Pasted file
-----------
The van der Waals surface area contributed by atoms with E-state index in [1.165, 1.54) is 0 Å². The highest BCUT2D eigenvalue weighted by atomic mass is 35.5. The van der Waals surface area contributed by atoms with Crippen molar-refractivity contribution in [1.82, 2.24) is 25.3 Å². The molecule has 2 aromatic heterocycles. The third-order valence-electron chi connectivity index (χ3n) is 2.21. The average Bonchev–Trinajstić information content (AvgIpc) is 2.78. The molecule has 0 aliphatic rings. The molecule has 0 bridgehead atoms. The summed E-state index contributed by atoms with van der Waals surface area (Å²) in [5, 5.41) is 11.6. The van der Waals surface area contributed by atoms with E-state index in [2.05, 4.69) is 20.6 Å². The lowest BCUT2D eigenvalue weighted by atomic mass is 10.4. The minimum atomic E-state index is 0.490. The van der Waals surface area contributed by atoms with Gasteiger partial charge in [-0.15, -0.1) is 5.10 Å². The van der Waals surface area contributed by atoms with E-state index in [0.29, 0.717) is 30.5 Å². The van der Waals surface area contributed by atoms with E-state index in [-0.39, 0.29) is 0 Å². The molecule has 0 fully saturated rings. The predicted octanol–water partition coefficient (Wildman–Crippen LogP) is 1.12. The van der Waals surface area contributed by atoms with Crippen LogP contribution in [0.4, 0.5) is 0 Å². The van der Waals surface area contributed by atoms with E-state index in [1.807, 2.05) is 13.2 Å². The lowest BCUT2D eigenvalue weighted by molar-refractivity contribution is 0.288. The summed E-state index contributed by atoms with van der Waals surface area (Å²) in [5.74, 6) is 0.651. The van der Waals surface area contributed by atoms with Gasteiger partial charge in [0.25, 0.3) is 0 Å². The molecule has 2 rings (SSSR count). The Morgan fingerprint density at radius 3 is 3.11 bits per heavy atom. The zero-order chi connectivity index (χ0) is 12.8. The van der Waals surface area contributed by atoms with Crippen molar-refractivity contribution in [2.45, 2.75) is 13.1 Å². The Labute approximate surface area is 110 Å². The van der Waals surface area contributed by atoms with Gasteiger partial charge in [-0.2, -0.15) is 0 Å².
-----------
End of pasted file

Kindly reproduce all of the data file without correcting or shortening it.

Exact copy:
The van der Waals surface area contributed by atoms with E-state index in [1.165, 1.54) is 0 Å². The highest BCUT2D eigenvalue weighted by atomic mass is 35.5. The van der Waals surface area contributed by atoms with Crippen molar-refractivity contribution in [1.82, 2.24) is 25.3 Å². The molecule has 2 aromatic heterocycles. The third-order valence-electron chi connectivity index (χ3n) is 2.21. The average Bonchev–Trinajstić information content (AvgIpc) is 2.78. The molecule has 0 aliphatic rings. The molecule has 0 bridgehead atoms. The summed E-state index contributed by atoms with van der Waals surface area (Å²) in [5, 5.41) is 11.6. The van der Waals surface area contributed by atoms with E-state index in [2.05, 4.69) is 20.6 Å². The lowest BCUT2D eigenvalue weighted by atomic mass is 10.4. The minimum atomic E-state index is 0.490. The van der Waals surface area contributed by atoms with Gasteiger partial charge in [-0.15, -0.1) is 5.10 Å². The van der Waals surface area contributed by atoms with E-state index in [0.29, 0.717) is 30.5 Å². The van der Waals surface area contributed by atoms with E-state index in [-0.39, 0.29) is 0 Å². The molecule has 0 fully saturated rings. The predicted octanol–water partition coefficient (Wildman–Crippen LogP) is 1.12. The van der Waals surface area contributed by atoms with Crippen LogP contribution in [0.4, 0.5) is 0 Å². The van der Waals surface area contributed by atoms with E-state index in [1.807, 2.05) is 13.2 Å². The lowest BCUT2D eigenvalue weighted by molar-refractivity contribution is 0.288. The summed E-state index contributed by atoms with van der Waals surface area (Å²) in [5.74, 6) is 0.651. The van der Waals surface area contributed by atoms with Gasteiger partial charge in [0.25, 0.3) is 0 Å². The molecule has 2 rings (SSSR count). The Morgan fingerprint density at radius 3 is 3.11 bits per heavy atom. The zero-order chi connectivity index (χ0) is 12.8. The van der Waals surface area contributed by atoms with Crippen molar-refractivity contribution in [2.45, 2.75) is 13.1 Å². The Labute approximate surface area is 110 Å². The van der Waals surface area contributed by atoms with Gasteiger partial charge in [-0.2, -0.15) is 0 Å².